The Abrahamic covenant was re-affirmed several times. First with Moses, then with Joshua, then with David. It has been demonstrated pretty well that the covenant with Moses on Mt Sinai was actually based on ancient Hittite-vassal treaties. There are three ways to look at this, and Christians unsurprisingly always claim that “oh that just proves the Bible” any time there’s a similarity between something in the Bible and something in the real ancient world. That’s one way to look at it. Another way to look at it is that the treaties influenced the Mt Sinai covenant and therefore not a divine being. And the third and final way to look at it is to say that well yes it could been arrived at independently of the Hittite-vassal treaties, but the existence of said treaties show there’s nothing particularly unique or special about the divine commandments given in the Old Testament. They’re ordinary and you find them elsewhere. Throughout Exodus, Leviticus, Numbers, and Deuteronomy God reaffirms the covenant that he made with Abraham.

In 2 Samuel 7:12-14 God again reaffirms the Abrahamic covenant to David who is now possessing the land, according to the Bible.

Also, Moses is mentioned some 80 times in the New Testament. Yet his historicity has been clearly shown to be invalid by modern archaeology. Many Christians actually accept this, because all they care about is whether Jesus was real or not. But without the patriarchs there is no sacred covenants, without Moses there is no Law, and without the Law there are no instructions for the Jews to find too difficult to keep and require salvation from.

I don’t think many Christians really actually care about this. A godless atheist heathen like myself can’t possibly have any real insight into what the Bible says. Denialisim is rife among the faithful – you don’t have to go to the extremes of fundamentalism to find it, you will find it in every single church. Neil Silberman notes that believer’s minds are “hardwired to believe that THEY are the authentic heirs of the biblical tradition”. Others scholars have noted that believes feel entitled to their own history. Something that rightly frustrates academics who devote their lives to the study of the ancient world. It’s not a very nice thing to say to a professional archaeologist or historian or scholar that their expertise isn’t needed because the Bible tells you the “truth”. It’s quite funny because Christians have largely backed off from their criticisms of other scientists such as astronomers, biologists, geneticists, palaeontologists, and geologists. Yet they still claim to be the enlightened ones, the ones who know “the” truth as if it’s some great secret kept from the rest of us. And with that I will leave you with this quote from biblical archaeologist Neil Silberman.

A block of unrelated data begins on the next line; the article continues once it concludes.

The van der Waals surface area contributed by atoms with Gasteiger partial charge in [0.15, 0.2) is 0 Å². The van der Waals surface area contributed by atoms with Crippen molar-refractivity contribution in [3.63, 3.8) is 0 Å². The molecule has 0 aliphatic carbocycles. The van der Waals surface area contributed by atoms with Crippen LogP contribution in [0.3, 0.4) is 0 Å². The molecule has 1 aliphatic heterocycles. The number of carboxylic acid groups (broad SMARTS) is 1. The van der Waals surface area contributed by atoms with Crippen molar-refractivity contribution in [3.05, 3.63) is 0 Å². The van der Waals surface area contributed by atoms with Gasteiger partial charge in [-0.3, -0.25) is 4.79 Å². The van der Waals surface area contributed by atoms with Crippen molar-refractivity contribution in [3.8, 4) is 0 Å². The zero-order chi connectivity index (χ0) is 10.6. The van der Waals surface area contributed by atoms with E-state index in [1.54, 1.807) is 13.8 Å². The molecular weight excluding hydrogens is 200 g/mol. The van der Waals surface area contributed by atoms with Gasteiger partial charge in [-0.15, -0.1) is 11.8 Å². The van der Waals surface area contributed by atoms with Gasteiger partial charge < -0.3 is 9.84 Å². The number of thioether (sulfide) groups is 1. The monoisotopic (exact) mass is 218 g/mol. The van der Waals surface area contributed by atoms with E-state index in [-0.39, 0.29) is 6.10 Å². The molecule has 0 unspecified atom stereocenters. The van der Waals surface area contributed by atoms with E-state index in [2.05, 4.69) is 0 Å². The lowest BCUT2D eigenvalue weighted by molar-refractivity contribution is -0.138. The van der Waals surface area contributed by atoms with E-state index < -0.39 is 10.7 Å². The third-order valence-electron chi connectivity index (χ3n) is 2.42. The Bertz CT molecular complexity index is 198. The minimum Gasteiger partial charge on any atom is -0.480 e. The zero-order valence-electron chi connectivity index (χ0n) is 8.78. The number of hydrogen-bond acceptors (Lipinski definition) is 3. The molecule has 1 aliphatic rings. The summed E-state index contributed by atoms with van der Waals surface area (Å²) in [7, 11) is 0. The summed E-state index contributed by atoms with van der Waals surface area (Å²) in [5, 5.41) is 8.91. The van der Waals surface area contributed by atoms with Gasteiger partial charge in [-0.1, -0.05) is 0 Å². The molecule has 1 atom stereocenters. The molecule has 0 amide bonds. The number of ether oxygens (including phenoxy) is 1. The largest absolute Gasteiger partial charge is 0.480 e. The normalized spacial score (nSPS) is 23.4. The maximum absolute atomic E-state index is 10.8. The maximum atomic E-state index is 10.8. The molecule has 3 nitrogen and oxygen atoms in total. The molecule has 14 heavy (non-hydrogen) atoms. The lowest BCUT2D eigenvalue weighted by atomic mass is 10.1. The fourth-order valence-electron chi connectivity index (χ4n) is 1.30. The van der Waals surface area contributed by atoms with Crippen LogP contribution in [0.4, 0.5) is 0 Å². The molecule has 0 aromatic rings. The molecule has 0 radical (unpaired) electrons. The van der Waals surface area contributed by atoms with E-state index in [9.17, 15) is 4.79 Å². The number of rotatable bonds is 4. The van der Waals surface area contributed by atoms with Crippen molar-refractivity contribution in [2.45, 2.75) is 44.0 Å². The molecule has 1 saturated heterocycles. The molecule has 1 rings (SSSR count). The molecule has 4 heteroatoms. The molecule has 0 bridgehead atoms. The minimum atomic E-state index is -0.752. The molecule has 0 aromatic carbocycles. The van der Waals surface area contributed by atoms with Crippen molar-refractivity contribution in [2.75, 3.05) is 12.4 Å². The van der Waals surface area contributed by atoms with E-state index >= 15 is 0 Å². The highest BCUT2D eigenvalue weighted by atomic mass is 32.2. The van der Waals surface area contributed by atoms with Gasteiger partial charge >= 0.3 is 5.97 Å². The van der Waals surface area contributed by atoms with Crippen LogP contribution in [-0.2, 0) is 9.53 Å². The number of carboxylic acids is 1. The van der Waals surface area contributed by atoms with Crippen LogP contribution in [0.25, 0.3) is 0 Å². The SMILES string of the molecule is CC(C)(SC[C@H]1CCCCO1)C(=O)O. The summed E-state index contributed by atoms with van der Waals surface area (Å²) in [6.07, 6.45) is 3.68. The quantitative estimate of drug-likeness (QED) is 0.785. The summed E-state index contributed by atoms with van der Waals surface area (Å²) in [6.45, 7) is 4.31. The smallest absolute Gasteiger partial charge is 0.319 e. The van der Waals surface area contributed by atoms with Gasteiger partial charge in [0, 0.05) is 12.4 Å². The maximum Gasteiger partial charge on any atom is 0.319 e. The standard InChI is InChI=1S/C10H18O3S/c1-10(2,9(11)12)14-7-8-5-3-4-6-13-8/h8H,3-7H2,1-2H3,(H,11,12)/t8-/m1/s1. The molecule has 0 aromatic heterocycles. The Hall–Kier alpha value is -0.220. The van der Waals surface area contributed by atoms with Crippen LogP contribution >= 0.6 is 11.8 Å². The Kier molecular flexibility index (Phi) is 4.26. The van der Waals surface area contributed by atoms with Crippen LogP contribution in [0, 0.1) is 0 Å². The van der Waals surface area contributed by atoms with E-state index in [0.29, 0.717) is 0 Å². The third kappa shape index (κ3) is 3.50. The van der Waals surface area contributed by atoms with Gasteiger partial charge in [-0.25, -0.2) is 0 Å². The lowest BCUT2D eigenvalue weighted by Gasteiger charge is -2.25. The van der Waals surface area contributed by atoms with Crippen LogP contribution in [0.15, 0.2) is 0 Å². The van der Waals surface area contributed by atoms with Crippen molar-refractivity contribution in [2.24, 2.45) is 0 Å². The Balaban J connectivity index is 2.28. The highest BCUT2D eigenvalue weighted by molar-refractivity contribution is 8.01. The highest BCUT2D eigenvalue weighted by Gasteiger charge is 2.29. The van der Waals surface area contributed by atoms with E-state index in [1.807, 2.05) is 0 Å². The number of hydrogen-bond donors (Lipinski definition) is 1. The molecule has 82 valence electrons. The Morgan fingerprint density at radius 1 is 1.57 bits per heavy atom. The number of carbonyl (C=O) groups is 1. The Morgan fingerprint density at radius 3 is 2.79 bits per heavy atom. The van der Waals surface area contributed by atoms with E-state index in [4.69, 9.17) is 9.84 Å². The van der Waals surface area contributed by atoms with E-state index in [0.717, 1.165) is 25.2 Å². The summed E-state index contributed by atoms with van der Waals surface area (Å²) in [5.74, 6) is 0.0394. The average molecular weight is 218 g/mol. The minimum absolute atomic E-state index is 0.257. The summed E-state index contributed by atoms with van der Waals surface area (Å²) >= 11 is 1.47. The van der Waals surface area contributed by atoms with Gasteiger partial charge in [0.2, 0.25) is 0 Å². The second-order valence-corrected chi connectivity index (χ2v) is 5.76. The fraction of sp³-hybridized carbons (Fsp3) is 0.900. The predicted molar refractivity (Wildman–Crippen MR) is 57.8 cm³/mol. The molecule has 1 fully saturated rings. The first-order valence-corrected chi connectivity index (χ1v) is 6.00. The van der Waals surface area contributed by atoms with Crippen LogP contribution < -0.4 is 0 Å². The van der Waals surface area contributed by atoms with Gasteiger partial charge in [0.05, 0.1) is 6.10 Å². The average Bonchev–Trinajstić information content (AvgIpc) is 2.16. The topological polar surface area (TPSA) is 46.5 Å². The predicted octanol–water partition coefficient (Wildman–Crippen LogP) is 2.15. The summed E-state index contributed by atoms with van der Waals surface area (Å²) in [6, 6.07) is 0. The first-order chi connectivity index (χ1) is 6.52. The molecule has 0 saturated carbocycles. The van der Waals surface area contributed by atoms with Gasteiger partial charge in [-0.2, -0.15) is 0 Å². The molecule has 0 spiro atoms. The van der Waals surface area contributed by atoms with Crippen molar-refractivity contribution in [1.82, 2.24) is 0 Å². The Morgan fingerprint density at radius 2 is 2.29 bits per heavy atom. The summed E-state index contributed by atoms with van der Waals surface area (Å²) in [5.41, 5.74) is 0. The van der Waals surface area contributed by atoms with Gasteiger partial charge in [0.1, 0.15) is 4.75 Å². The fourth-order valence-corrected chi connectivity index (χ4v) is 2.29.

There is no difference whatsoever between Scientific Creationists (who twist every possible bit of empirical evidence to show that Darwin MAY be wrong and that the world COULD have been created in seven days 6000 years ago), with those fundamentalist biblical hardliners who INSIST that every single word of the Bible is inerrant, divinely inspired and that every historical story it contains is as reliable as a news report in the New York Times– no, sorry– the Fox News Network.Neil Silberman